There are four channels all operating off of the same credit pricing and all with different rates! Meaning where you choose to apply will make a big difference, even though under the hood you are getting an identical product. This is a classic example of having a brand name product sold at one price then the ‘own brand’ which is made by the same people as the first one, put into a different package and sold at a different price.

At the moment Haven only lend up to 80% meaning you need a 20% deposit, EBS have gone up to 92% which matches them with AIB (direct and brokerage), so the next rational step is for Haven to go to 92% which we are tipped off will be happening in Q1 of 2013, …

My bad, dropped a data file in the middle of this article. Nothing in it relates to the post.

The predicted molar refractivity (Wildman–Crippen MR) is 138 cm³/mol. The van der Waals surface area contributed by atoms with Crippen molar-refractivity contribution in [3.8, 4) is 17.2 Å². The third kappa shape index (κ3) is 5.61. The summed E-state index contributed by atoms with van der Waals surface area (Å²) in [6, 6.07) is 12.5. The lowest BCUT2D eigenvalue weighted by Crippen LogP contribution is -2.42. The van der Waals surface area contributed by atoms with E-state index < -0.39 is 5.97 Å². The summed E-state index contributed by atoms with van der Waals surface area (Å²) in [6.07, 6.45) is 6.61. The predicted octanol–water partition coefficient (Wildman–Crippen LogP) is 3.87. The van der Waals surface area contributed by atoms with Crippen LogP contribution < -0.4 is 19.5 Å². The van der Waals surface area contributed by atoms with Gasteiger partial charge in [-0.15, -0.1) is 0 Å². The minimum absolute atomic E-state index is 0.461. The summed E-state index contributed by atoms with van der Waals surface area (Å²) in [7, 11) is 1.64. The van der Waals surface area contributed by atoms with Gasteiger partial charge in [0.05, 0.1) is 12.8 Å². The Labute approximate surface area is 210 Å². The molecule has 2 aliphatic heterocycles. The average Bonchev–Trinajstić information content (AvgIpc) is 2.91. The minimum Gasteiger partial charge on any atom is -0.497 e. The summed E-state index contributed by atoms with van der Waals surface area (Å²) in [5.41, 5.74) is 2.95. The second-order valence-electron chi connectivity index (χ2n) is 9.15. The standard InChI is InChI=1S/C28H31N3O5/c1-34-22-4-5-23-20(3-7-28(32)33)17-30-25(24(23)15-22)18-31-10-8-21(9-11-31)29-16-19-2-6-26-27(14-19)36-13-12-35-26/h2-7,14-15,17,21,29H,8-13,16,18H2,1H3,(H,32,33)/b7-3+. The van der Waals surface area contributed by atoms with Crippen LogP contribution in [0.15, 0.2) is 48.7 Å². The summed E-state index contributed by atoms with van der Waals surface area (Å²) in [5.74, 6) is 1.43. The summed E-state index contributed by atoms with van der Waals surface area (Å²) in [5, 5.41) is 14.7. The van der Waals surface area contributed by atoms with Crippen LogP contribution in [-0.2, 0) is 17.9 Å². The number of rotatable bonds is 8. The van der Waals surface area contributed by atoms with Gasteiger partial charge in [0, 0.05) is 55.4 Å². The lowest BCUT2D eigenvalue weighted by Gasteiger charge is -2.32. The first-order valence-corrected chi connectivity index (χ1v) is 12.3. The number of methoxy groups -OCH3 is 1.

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Banks are lending (while standards tighten)

I often complain that banks are ‘not lending’, they say this isn’t true. The Central Bank then says that lending criteria is tightening (report here). This at first seems to support the first statement, but could it be that they are lending and reining in on underwriting criteria at the same time?

It could be, AIB stated that they wanted to lend €800m this year (that was said at the end of 2011 at an in house conference), they are on track to lend €1,050m which is about 25% higher than previously expected. Bank of Ireland/ICS are saying the same thing, at the same time, the main lenders have jacked up rates and made more conservative estimations of who does or doesn’t get loans.

With the fall out in lending from 06/07′ to now, it means that there are plenty of borrowers of a high quality who are seeking finance, when you raise interest rates the stress-testing gets harder to pass, so that cuts out a lot of borrowers, as …